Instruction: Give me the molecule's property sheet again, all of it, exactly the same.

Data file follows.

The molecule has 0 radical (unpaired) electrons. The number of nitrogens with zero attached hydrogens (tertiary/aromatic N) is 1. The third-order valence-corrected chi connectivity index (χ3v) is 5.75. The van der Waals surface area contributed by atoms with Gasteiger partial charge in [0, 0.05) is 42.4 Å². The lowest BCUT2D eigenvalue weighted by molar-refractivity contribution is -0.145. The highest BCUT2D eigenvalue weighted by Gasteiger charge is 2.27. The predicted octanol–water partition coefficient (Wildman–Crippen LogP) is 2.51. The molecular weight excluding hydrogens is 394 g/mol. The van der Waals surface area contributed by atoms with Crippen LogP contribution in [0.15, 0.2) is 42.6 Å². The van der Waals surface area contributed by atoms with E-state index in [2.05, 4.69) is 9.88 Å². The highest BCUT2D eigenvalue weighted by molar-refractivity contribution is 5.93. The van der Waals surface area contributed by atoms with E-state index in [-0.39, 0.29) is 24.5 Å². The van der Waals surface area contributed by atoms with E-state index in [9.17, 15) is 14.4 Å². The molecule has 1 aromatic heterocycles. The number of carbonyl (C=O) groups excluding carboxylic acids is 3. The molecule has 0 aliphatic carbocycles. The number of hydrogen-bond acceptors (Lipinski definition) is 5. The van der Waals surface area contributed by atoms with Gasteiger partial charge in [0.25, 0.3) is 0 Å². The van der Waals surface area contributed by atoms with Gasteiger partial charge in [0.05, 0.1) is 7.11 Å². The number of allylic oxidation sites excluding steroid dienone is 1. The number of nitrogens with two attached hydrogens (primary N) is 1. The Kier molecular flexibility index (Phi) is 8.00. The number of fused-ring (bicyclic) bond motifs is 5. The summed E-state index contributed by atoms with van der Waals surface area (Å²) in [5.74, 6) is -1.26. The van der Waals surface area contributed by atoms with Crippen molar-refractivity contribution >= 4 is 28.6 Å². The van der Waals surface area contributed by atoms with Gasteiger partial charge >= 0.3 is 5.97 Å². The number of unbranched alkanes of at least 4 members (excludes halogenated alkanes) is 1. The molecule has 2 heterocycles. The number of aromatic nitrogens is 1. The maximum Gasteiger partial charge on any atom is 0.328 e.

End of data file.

The molecule has 0 radical (unpaired) electrons. The number of nitrogens with zero attached hydrogens (tertiary/aromatic N) is 1. The third-order valence-corrected chi connectivity index (χ3v) is 5.75. The van der Waals surface area contributed by atoms with Gasteiger partial charge in [0, 0.05) is 42.4 Å². The lowest BCUT2D eigenvalue weighted by molar-refractivity contribution is -0.145. The highest BCUT2D eigenvalue weighted by Gasteiger charge is 2.27. The predicted octanol–water partition coefficient (Wildman–Crippen LogP) is 2.51. The molecular weight excluding hydrogens is 394 g/mol. The van der Waals surface area contributed by atoms with Crippen LogP contribution in [0.15, 0.2) is 42.6 Å². The van der Waals surface area contributed by atoms with E-state index in [2.05, 4.69) is 9.88 Å². The highest BCUT2D eigenvalue weighted by molar-refractivity contribution is 5.93. The van der Waals surface area contributed by atoms with E-state index in [-0.39, 0.29) is 24.5 Å². The van der Waals surface area contributed by atoms with E-state index in [9.17, 15) is 14.4 Å². The molecule has 1 aromatic heterocycles. The number of carbonyl (C=O) groups excluding carboxylic acids is 3. The molecule has 0 aliphatic carbocycles. The number of hydrogen-bond acceptors (Lipinski definition) is 5. The van der Waals surface area contributed by atoms with Gasteiger partial charge in [0.25, 0.3) is 0 Å². The van der Waals surface area contributed by atoms with Gasteiger partial charge in [0.05, 0.1) is 7.11 Å². The number of allylic oxidation sites excluding steroid dienone is 1. The number of nitrogens with two attached hydrogens (primary N) is 1. The Kier molecular flexibility index (Phi) is 8.00. The number of fused-ring (bicyclic) bond motifs is 5. The summed E-state index contributed by atoms with van der Waals surface area (Å²) in [5.74, 6) is -1.26. The van der Waals surface area contributed by atoms with Crippen molar-refractivity contribution >= 4 is 28.6 Å². The van der Waals surface area contributed by atoms with Gasteiger partial charge >= 0.3 is 5.97 Å². The number of unbranched alkanes of at least 4 members (excludes halogenated alkanes) is 1. The molecule has 2 heterocycles. The number of aromatic nitrogens is 1. The maximum Gasteiger partial charge on any atom is 0.328 e.